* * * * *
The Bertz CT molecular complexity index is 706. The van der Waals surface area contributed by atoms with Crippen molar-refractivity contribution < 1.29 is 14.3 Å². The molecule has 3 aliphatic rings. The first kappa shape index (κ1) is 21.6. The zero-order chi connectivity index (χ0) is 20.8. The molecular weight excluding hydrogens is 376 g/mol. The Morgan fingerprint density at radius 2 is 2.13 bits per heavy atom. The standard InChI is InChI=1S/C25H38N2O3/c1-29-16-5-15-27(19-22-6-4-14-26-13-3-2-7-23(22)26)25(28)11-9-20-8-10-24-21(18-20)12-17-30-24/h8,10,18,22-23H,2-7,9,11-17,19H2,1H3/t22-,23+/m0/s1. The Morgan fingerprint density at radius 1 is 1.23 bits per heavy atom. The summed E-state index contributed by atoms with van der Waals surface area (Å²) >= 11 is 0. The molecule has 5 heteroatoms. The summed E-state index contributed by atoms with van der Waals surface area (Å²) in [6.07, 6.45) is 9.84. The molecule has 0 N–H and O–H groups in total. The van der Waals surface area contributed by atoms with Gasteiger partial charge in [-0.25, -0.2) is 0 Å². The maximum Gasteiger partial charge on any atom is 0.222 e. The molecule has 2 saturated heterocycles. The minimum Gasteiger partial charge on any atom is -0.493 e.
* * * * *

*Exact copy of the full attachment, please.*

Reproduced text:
The Bertz CT molecular complexity index is 706. The van der Waals surface area contributed by atoms with Crippen molar-refractivity contribution < 1.29 is 14.3 Å². The molecule has 3 aliphatic rings. The first kappa shape index (κ1) is 21.6. The zero-order chi connectivity index (χ0) is 20.8. The molecular weight excluding hydrogens is 376 g/mol. The Morgan fingerprint density at radius 2 is 2.13 bits per heavy atom. The standard InChI is InChI=1S/C25H38N2O3/c1-29-16-5-15-27(19-22-6-4-14-26-13-3-2-7-23(22)26)25(28)11-9-20-8-10-24-21(18-20)12-17-30-24/h8,10,18,22-23H,2-7,9,11-17,19H2,1H3/t22-,23+/m0/s1. The Morgan fingerprint density at radius 1 is 1.23 bits per heavy atom. The summed E-state index contributed by atoms with van der Waals surface area (Å²) >= 11 is 0. The molecule has 5 heteroatoms. The summed E-state index contributed by atoms with van der Waals surface area (Å²) in [6.07, 6.45) is 9.84. The molecule has 0 N–H and O–H groups in total. The van der Waals surface area contributed by atoms with Gasteiger partial charge in [-0.25, -0.2) is 0 Å². The maximum Gasteiger partial charge on any atom is 0.222 e. The molecule has 2 saturated heterocycles. The minimum Gasteiger partial charge on any atom is -0.493 e.